Academic journal article Energy Law Journal

Crediting the Environment: A Challenge to the Oregon Clean Fuels Program

Academic journal article Energy Law Journal

Crediting the Environment: A Challenge to the Oregon Clean Fuels Program

Article excerpt

I. Introduction

On September 7, 2018, in American Fuel and Petrochemical Manufacturers et al. v. O 'Keeffe et al (American Fuel), the United States Court of Appeals for the Ninth Circuit ruled on challenges to Oregon's Clean Fuels Program (OCFP).1 The Ninth Circuit held that the implementation and enforcement of the OCFP by Officials of Oregon Environmental Quality Commission (OEQC) and Oregon Department of Environmental Quality (ODEQ) was not in violation of the Commerce Clause, U.S. Constitution Article I, section 8, Cl. 3.2 More specifically, the OCFP was not discriminatory, did not burden out-of-state fuel producers, nor benefit in-state producers, did not impose a burden on interstate com merce, and did not legislate extraterritorially.3 Nor was the OCFP preempted by section 211 (c) of the Clean Air Act (CAA), 42 U.S.C. sections 7401 and 7545.4

The stated goal of the OCFP is to lower Oregon's contribution to global greenhouse gas emissions (GHGs) while at the same time, reducing impacts of those emissions within the state.5 To accomplish this goal, the OCFP set forth low carbon fuel standards for transportation fuels produced within the state and transportation fuels imported into the state.6 The OCFP was modeled on a California program known as the California Low Carbon Fuel Standard (LCFS).7 In American Fuel, the Ninth Circuit recognized the similarities between the two programs, and followed to a great extent, its own earlier decision from a challenge to the LCFS in Rocky Mountain Farmers Union v. Corey (Rocky Mountain).s While the OCFP and California's LCFS are similar programs,9 Oregon and California themselves are two vastly different states. Therefore, the practical effects of the programs must also be addressed in relation to the harboring state and not merely in a general sense.10

In Rocky Mountain, the Ninth Circuit was similarly presented with the issue of whether the LCFS discriminated against out-of-state crude oil.11 In its assessment, the Ninth Circuit looked to whether the LCFS favored in-state sources over out-of-state sources.12 California is one of the country's largest holders of oil reserves, and one of the largest producers of crude oil.13 On the other hand, Oregon has neither crude oil reserves, nor any crude oil exploration and production.14 Therefore, the exact reasoning used in Rocky Mountain should not successfully support the Oregon OCFP as a simple matter of precedent because of the differences between Oregon and California.15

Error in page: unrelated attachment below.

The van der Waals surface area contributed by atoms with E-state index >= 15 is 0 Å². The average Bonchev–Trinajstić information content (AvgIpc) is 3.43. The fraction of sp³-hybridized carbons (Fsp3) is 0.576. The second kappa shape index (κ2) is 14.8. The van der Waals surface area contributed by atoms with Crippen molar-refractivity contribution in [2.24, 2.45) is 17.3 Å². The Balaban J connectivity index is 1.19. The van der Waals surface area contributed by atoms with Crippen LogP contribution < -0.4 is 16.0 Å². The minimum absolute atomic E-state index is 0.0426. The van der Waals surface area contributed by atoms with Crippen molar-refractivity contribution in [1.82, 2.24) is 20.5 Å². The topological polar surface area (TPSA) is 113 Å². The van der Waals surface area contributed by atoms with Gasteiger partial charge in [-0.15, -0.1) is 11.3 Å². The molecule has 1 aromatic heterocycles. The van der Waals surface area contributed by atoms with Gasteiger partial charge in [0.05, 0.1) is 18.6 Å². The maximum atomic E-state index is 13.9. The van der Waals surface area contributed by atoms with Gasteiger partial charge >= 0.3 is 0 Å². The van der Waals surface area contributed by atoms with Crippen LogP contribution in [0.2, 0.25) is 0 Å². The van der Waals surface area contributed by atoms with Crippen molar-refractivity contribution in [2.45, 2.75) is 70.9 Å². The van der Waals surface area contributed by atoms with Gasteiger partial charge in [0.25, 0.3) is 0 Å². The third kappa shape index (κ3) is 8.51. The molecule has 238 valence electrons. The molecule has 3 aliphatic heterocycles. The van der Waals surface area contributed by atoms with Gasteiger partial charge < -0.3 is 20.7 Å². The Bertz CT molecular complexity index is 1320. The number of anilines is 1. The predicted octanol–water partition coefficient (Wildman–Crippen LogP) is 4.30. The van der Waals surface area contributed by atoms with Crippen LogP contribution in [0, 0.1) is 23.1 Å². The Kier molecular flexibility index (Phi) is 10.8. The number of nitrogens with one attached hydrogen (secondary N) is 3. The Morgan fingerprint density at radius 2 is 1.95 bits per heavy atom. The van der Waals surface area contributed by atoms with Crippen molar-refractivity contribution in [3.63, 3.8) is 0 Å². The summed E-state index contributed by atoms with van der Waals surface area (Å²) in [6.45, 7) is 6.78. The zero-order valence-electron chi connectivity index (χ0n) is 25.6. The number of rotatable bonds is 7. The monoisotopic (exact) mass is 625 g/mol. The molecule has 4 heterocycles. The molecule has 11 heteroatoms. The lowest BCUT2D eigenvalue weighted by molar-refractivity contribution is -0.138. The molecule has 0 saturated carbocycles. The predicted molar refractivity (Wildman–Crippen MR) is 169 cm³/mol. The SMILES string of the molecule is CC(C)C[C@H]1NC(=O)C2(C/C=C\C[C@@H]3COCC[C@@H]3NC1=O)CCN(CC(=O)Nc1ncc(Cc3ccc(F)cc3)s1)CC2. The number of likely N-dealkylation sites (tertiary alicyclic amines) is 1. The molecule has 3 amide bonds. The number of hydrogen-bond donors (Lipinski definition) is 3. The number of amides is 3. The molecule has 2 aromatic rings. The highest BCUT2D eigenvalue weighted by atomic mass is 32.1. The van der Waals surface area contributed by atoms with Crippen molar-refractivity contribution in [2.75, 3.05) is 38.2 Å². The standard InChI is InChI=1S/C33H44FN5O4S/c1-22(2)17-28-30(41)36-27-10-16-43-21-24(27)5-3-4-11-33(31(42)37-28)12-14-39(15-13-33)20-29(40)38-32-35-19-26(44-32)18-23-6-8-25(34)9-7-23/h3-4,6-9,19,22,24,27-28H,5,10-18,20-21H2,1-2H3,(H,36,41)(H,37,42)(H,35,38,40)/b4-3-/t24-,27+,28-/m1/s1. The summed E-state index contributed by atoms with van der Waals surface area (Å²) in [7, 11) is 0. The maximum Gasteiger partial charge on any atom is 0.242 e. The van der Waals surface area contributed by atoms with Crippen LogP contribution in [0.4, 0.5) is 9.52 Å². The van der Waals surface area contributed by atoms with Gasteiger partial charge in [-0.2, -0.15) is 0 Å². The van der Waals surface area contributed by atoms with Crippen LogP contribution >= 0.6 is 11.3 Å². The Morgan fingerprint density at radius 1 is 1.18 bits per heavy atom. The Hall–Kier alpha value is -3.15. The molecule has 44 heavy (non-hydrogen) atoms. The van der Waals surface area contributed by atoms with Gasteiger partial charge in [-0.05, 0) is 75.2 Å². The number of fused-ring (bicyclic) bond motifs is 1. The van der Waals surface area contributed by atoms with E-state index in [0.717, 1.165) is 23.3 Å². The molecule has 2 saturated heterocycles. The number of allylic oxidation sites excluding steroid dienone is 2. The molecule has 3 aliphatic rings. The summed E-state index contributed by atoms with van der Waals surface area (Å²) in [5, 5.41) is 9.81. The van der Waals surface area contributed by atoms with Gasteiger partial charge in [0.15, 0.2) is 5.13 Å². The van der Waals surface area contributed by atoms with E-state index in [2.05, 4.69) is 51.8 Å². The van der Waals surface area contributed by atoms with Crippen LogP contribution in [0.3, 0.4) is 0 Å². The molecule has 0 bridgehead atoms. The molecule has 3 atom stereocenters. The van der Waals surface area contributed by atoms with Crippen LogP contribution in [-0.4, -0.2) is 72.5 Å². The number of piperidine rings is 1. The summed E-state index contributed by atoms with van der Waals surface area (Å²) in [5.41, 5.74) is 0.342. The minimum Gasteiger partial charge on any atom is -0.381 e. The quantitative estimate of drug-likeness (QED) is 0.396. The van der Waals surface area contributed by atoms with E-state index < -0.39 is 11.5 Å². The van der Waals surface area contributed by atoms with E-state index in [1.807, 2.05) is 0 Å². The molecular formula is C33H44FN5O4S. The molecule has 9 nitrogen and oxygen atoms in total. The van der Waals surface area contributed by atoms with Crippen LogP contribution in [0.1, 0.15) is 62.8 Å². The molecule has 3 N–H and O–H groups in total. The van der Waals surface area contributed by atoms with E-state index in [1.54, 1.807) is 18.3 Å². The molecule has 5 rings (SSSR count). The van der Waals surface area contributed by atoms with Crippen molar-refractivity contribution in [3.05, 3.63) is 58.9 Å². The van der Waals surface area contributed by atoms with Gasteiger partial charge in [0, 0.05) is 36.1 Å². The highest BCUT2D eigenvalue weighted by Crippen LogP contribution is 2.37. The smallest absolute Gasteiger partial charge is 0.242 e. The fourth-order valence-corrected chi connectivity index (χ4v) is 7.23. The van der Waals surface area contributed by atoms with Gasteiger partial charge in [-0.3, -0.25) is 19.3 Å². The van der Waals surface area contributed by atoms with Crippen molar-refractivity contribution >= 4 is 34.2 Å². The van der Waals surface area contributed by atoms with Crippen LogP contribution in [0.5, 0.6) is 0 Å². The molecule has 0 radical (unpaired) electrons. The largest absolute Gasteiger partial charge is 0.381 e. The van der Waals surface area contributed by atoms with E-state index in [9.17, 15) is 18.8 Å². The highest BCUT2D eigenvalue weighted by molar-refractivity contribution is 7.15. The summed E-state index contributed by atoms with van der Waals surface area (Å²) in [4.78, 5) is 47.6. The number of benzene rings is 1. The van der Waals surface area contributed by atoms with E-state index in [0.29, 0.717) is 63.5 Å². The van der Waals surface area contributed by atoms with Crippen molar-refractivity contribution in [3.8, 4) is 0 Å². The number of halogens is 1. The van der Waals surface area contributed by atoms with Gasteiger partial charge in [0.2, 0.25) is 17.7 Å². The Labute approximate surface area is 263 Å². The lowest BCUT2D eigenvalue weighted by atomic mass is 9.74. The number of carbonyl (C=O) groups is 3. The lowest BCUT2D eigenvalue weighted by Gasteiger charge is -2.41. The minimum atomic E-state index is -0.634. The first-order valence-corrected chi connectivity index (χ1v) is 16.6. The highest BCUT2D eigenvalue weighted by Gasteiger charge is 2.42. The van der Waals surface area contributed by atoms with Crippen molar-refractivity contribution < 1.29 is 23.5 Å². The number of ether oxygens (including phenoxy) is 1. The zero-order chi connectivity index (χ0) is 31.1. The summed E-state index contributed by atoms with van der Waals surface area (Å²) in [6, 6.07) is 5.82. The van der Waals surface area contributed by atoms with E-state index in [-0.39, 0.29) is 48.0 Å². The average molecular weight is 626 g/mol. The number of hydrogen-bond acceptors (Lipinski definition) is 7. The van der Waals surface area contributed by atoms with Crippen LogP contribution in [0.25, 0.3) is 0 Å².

In upholding the OCFP, the American Fuels court found that the program was not discriminatory when viewing the GHGs from various types of fuel on the stand-alone basis, not on the basis of origin.16 Furthermore, the court assert ed that in this case, Oregon's interests override the potential for discrimination.17 The court states that "[o]ur federal system recognizes 'each State's freedom to 'serve as a laboratory'; and try novel social and economic experiments.' This freedom would be meaningless if officials could not promote the economic benefits of these experiments to their states without running afoul of the Commerce Clause."18 However, as noted by the dissent, there could be other nondiscriminatory means for advancing Oregon's goal of reducing GHGs.19 Asking the Oregon legislature to adopt an alternate nondiscriminatory program would not impede on the states interest to serve as an experiment to combat GHGs.20

II. Background

A. American Fuel and Petrochemical Manufactures et al. v. O 'Keeffe

In March 2015, various trade associations21 brought an action against officials of the OEQC and ODEQ alleging that the OCFP violated the Commerce Clause and was preempted by section 211(c) of the CAA.22 The Defendants filed a motion for summary judgment alleging that Plaintiffs failed to state a claim upon which relief can be granted under the Federal Rules of Civil Procedure 12(b)(6).23 The district court granted the motion, finding that Plaintiff s claim of a Commerce Clause violation was barred by a Ninth Circuit decision in Rocky Mountain, and that the clear language of section 211(c) of the CAA does not preempt the regulation of fuels through the OCFP. …

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